“As far as performance with the hybrid rye, by substituting grains or corn, as long as the rations are balanced, we aren’t seeing any negative impact on the growth of the pigs as long as the energy level in the feed is maintained. And maintaining the energy level is very important.
“If the energy level isn’t met when including rye, the fibre in the rye essentially creates a viscous material in the intestinal tract. So, in a low-energy diet, they’re just not getting as many nutrients as you may think they’re getting, and it can impact their growth performance,” she says.
Feeding rye to piglets
Eastwood says it’s safe to feed rye to piglets in small amounts, as with any cereal grain.
“We’ve had several studies and producers feeding it to piglets with success, but you want to keep inclusion levels low right after they’re weaned, just to get their digestive system up and running with those types of products,” she says. “They’re going from milk to a solid food, and that’s pretty abrupt, so there’s no problem with including it; it just needs to be included at a low level for the first while and as they get bigger, you can ramp that up.”
“You would include it in lower amounts. Producers want to be very careful with their newly weaned piglets, and just until there is more information out there, they may not include a lot. But recent studies show it’s acceptable for newly weaned piglets to have rye included in a high-protein diet,” she says.
Feeding rye to lactating or gestating sows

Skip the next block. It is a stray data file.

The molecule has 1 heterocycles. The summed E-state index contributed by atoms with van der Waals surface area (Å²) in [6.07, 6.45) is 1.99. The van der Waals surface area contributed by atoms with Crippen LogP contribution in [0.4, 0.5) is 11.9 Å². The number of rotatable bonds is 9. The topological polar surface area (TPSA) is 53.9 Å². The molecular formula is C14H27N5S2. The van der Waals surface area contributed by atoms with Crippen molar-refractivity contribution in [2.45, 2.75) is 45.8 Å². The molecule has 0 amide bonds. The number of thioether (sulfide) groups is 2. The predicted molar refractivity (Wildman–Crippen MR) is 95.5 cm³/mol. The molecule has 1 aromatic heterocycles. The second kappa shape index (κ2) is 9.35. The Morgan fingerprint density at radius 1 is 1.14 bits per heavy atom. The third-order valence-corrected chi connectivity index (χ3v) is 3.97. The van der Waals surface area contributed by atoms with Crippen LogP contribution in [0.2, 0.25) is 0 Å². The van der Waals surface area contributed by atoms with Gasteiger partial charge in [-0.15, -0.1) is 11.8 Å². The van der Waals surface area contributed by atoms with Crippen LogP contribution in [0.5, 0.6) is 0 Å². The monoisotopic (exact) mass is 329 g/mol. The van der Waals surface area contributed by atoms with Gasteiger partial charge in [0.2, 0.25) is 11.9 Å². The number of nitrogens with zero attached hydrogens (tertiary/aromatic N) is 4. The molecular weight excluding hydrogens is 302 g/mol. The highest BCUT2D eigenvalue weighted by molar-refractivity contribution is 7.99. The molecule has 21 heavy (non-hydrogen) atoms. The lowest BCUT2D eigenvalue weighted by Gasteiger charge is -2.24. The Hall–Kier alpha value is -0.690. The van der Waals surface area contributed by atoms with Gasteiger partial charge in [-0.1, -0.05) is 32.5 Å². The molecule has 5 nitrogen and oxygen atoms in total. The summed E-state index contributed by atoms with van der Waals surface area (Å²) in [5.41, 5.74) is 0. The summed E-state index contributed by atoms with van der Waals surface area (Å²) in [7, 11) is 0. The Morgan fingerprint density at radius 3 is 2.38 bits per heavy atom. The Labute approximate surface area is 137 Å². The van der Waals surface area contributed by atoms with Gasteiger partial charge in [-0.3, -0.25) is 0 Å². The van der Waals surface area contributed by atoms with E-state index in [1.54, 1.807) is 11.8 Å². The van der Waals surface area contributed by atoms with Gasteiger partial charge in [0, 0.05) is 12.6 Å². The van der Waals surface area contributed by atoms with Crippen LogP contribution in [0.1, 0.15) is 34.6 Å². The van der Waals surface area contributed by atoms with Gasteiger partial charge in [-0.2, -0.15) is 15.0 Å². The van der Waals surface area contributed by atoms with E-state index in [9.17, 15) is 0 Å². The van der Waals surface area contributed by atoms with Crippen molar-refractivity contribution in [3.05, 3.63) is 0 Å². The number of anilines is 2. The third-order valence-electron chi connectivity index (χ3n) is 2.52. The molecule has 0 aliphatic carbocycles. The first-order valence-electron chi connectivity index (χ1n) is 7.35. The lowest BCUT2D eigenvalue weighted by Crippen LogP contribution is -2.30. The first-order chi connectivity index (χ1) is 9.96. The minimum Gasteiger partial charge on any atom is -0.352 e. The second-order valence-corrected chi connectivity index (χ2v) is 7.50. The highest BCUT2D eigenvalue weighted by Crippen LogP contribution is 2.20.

Eastwood does not recommend feeding rye to lactating sows because of the ergot risk.
“Even if you test and it comes back negative, it doesn’t take much, so even if you have one contaminated grain in a one-tonne barrel, you might still have a problem. So, it’s not worth that risk with your lactating sows,” she says.
Rye is still perfectly safe to feed to the rest of the pigs, though, including pregnant sows. In fact, the fibre source seems to be good for them.
“We like to have diets that have a good fibre source for gestating sows to make them feel as full as we can while they’re being restricted-fed, and that viscus fibre is known to have a better satiation effect than some of the others,” says Eastwood.
Beaulieu is currently looking at the fibre in rye and its effect on satiety and making the pig feel fuller, especially in gestating sows.
“Sometimes, a sow that’s pregnant, we limit-feed her so she doesn’t get too fat. Too much weight gain can cause problems at farrowing when she has her babies.
“So, at the end of the day, she feels hungry. We’re looking at ways to make her feel fuller, but that’s an area we’re still looking at,” she says.
This area would be the fibre and the specific chemical constituents of the fibre itself. Beaulieu thinks it affects the gut microbes, or that feedback signals to the brain might be different. While they don’t have any scientific evidence as of yet, she says it appears the grain chemistry has a satiating effect on her pigs, helping them feel fuller quicker. This is something they are going to begin testing.
“There hasn’t been a lot of work done on that because we’re just starting to look at feed-rye now, and we’re looking at these different aspects of it. But, that would certainly be a positive, where it could have these non-nutritional benefits that it creates a satiating effect. We’ve got some evidence for it, but not from studies that were really done, but we have noticed some very interesting characteristics (by feeding pigs rye).” BP